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AU - Dicker, Adam P.

AU - Miller, Sheldon

AU - Rosato, Francis E.

AU - Flynn, John T.

AU - Lavorgna, Stephanie N.

AU - Burd, Randy M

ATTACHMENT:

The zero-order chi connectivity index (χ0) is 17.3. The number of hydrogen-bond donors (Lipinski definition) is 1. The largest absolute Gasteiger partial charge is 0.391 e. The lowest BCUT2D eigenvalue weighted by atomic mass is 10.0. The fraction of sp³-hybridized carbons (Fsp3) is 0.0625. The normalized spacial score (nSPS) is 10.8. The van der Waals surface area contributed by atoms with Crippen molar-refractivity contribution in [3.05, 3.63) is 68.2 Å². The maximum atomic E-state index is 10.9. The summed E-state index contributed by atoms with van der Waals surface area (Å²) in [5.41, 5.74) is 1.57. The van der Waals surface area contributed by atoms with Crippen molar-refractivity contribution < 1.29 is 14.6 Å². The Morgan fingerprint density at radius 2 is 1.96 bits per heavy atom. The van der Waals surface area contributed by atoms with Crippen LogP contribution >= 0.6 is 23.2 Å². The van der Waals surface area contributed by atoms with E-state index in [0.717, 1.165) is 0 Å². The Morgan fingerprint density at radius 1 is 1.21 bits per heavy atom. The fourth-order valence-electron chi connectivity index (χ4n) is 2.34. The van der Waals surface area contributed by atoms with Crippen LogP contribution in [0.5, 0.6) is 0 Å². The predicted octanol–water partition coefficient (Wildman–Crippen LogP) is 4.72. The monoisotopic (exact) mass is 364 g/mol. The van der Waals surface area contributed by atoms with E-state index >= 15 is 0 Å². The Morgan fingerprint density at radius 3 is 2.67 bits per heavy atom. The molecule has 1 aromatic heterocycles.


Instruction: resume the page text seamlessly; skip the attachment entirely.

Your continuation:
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N2 - Cyclooxygenase (COX)-2-derived prostaglandins (PGs) are thought to contribute to tumor growth and resistance to radiation therapy. COX-2 protein expression is increased in many tumors including those of the breast. COX-2-derived PGs have been shown to protect cells from radiation damage. This study evaluated the role of COX-2-derived PG in radiation treatment by using the NMF11.2 mammary tumor cell line originally obtained from HER-2/neu mice that overexpress HER-2/neu. We determined whether the effects of the COX-2 inhibitor SC236 on cell growth, radiation-induced PGE2 production and COX expression, cell cycle redistribution, and vascular endothelial growth factor (VEGF) were acting through COX-2-dependent mechanisms. The NMF11.2 cells expressed both COX-1 and COX-2 protein and mRNA. The radiation treatment alone led to a dose-dependent increase in the levels of COX-2 mRNA and COX-2 protein, which was associated with an increase in the production of PGE2 and prostacyclin (PGI2). Treating NMF11.2 cells with high concentrations (20 μM) of SC236 for 48 h reduced the radiation-induced increase in COX-2 activity and also decreased cell growth. SC236 (20 μM) increased the accumulation of the cells in the radiosensitive G2-M phase of the cell cycle. However, a low concentration (5 μM) of SC236 was adequate to reduce COX-2 activity. The lower concentration of SC236 (5 μM) also decreased cell growth after a longer incubation period (96 h) and, in combination with a 2 or 5 Gy dose, led to an accumulation of cells in G2-M phase. Restoring PG to control values in cells treated with 5 μM SC236 prevented the growth inhibition and G2-M cell cycle arrest. Radiation treatment of NMF11.2 cells also increased VEGF protein expression and VEGF secretion in a dose-dependent manner, which was blocked in those cells pretreated with 20 μM SC236 but not in those pretreated with 5 μM SC236. These findings indicate that the COX-2 inhibitor SC236 reduced cell growth and arrested cells in the G2-M phase of the cell cycle by mechanisms that are both dependent and independent of PG production while its effects on VEGF appear to be independent of COX-2.